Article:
Recall what Jesus said about your Father in heaven: “He makes His sun rise on the evil and the good, and sends rain on the just and the unjust.” When dealing with His creation, the Father cares for it all. He does not send temporal blessings to His people only. No, the care for His creation is granted to all, whether they fear, love, and trust in Him above all things or not. His care is not like irrigation or greenhouse lamps that provide water and light to specific fields or plants. Instead, the Father’s providence is given to people as a whole, no matter their thoughts about Him. That compassion and generosity which the Father shows to the world is what should be seen in your actions. So you meet what Jesus’ declares: “You therefore must be perfect, as your heavenly Father is perfect.”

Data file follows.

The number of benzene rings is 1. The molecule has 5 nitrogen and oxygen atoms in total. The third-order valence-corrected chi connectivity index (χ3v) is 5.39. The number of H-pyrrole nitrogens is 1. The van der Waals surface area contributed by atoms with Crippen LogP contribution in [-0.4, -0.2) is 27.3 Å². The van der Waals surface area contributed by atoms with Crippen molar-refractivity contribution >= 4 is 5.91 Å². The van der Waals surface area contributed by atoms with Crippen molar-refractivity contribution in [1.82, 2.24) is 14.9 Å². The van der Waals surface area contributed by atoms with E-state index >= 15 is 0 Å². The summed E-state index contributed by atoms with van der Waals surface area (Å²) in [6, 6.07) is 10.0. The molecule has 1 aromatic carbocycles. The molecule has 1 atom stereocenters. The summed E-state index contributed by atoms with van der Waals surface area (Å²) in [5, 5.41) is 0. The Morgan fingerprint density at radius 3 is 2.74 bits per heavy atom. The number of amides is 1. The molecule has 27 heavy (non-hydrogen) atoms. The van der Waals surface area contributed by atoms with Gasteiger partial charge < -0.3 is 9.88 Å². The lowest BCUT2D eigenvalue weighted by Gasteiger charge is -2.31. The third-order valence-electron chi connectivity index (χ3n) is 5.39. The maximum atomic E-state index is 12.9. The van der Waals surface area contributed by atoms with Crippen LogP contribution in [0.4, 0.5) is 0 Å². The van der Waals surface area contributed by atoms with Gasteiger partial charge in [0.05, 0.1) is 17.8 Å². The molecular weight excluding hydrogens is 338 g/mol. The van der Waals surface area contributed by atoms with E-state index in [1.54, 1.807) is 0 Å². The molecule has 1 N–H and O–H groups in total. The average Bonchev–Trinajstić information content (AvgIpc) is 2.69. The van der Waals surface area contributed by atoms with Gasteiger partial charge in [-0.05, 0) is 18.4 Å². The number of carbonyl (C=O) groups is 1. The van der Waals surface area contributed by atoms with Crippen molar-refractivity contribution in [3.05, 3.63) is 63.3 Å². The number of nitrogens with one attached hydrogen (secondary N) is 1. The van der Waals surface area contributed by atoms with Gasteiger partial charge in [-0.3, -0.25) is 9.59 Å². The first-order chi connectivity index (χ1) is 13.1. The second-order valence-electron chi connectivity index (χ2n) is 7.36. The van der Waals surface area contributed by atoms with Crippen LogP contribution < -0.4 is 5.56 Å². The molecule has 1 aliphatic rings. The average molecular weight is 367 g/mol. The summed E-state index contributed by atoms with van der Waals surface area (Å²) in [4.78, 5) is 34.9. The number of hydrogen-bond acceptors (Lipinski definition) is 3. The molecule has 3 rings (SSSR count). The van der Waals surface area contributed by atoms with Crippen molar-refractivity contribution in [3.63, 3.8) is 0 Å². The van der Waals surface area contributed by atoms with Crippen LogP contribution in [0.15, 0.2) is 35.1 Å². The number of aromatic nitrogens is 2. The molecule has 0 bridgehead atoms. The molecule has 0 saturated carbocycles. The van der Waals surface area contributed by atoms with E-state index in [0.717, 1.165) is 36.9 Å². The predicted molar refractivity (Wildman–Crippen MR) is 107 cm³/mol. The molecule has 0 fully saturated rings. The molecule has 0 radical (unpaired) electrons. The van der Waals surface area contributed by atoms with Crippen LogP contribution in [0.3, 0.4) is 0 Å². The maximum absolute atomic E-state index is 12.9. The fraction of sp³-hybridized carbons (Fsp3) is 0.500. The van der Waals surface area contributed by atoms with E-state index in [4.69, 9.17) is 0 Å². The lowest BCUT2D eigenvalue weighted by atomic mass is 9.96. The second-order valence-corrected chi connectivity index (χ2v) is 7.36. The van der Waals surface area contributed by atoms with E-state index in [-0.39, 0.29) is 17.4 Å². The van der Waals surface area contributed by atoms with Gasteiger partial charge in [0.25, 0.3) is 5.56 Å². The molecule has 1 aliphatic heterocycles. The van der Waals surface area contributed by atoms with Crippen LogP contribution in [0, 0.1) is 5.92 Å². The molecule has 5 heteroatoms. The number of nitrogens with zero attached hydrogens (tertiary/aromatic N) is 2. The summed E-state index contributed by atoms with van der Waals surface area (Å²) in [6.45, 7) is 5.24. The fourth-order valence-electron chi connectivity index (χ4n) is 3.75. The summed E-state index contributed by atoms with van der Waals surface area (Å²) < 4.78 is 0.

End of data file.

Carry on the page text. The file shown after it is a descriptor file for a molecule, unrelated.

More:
Jesus’ statements about loving enemies and praying for persecutors is followed up by comparisons to the way other people behave: “For if you love those who love you, what reward do you have? Do not even the tax collectors do the same? And if you greet only your brothers, what more are you doing than others? Do not even the Gentiles do the same?” Tax collectors and Gentiles are not used as positive examples. No, they stand for all those who are opposed to righteousness and justice. They are not the “sons of your Father who is in heaven.” So what they do should not be your expected behavior. Loving friends and greeting relatives: that’s nothing. An adman may say: “It’s so easy, even a caveman can do it.” That type of behavior is the way of the world. But you have been set apart, given a new identity, so what you do should reflect that.